Culture

News and updates about health culture.

Jason Eppink/Flickr

 To most patients in the U.S., the way Dr. P.J. Parmar runs his primary care clinic for refugees in Aurora, Colo. may seem strange: "When a patient walks into the clinic and has been here before...my goal is for them to walk right into the front door, walk right into my office and sit down next to me without stopping." Parmar tells Sound Medicine how he tries to make life easier for his patients, many of whom are not from the U.S. and face linguistic and cultural barriers to care. 

 

Making the rounds at a public housing complex in Kansas City, Kan., community health worker Rinzin Wangmo is greeted by cheery voices and faces.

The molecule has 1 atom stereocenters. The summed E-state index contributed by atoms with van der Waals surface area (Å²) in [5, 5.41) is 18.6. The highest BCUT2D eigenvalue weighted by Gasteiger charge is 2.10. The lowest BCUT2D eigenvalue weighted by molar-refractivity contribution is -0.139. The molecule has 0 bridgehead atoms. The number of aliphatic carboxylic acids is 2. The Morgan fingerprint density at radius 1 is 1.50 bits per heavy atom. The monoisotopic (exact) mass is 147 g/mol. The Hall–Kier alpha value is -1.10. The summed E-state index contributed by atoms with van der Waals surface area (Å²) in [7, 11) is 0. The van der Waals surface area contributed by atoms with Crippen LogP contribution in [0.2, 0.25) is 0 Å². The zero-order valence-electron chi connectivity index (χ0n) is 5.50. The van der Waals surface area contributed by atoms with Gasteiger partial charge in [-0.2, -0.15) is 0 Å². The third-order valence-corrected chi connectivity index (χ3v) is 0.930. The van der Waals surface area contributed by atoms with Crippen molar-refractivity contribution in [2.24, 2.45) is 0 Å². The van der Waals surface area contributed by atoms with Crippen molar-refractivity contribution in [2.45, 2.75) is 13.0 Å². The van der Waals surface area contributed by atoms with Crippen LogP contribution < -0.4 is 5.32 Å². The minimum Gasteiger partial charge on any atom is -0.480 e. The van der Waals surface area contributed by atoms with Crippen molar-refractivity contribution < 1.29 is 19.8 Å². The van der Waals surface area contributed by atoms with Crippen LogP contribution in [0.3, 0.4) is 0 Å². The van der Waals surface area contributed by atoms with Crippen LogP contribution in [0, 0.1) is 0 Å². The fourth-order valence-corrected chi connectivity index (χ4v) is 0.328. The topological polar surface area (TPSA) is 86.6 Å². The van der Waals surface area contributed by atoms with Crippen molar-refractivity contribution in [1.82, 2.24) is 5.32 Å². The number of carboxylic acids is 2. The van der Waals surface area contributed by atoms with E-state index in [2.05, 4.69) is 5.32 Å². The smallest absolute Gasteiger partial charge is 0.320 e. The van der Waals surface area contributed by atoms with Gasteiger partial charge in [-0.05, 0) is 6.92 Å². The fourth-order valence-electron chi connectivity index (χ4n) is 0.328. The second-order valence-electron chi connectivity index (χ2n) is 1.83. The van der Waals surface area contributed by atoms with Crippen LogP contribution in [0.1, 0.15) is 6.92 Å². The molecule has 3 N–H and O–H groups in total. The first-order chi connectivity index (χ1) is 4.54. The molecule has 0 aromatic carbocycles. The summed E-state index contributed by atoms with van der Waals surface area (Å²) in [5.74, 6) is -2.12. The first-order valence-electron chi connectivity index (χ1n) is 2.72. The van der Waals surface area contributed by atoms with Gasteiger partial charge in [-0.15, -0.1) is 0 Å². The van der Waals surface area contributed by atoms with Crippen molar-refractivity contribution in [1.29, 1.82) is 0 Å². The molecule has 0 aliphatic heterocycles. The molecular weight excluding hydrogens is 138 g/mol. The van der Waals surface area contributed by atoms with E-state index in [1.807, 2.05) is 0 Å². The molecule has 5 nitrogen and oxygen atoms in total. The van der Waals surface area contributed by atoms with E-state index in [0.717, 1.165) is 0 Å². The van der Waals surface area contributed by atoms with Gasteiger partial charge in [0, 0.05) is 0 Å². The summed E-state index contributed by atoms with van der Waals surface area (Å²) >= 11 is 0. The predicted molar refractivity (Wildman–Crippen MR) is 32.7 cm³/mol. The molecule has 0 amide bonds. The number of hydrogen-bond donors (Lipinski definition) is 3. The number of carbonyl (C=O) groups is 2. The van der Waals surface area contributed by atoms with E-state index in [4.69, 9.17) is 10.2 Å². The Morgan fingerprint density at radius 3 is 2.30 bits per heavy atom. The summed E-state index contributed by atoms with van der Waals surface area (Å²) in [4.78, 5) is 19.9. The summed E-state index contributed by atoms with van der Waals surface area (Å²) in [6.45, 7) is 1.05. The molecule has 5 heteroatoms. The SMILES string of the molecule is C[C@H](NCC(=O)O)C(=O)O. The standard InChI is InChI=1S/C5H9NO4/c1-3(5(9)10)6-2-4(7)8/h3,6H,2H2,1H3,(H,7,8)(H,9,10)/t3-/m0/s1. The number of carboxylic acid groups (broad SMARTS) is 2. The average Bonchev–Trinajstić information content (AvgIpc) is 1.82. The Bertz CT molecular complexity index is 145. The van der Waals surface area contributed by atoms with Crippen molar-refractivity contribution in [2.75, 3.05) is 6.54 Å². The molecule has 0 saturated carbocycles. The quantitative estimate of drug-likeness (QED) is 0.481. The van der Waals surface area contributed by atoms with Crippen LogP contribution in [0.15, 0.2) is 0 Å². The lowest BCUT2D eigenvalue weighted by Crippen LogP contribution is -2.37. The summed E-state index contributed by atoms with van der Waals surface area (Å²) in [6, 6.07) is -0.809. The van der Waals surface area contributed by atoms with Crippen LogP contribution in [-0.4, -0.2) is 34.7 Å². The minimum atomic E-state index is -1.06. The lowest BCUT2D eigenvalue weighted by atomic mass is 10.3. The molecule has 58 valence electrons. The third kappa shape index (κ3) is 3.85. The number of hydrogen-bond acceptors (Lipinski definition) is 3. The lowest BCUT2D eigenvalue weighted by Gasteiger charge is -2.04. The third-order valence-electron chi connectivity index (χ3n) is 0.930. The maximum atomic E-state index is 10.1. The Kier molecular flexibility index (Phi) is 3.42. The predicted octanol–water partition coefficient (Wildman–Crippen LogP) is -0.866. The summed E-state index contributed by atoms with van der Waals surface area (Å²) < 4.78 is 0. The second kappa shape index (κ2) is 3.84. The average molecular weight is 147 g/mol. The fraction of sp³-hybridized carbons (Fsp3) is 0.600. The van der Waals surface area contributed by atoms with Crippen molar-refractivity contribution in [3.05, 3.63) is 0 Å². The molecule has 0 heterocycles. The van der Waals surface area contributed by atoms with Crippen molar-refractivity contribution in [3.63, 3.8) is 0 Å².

As she enters a home, the heavy aroma of chopped onions stings her nose, and she hurries up a short flight of stairs to escape the burn. After gently knocking on a door, she walks in to meet with a woman who’s bedridden with pain. 

The woman’s condition is not unusual among Bhutanese refugees, according to University of Kansas professor Dr. Joe LeMaster.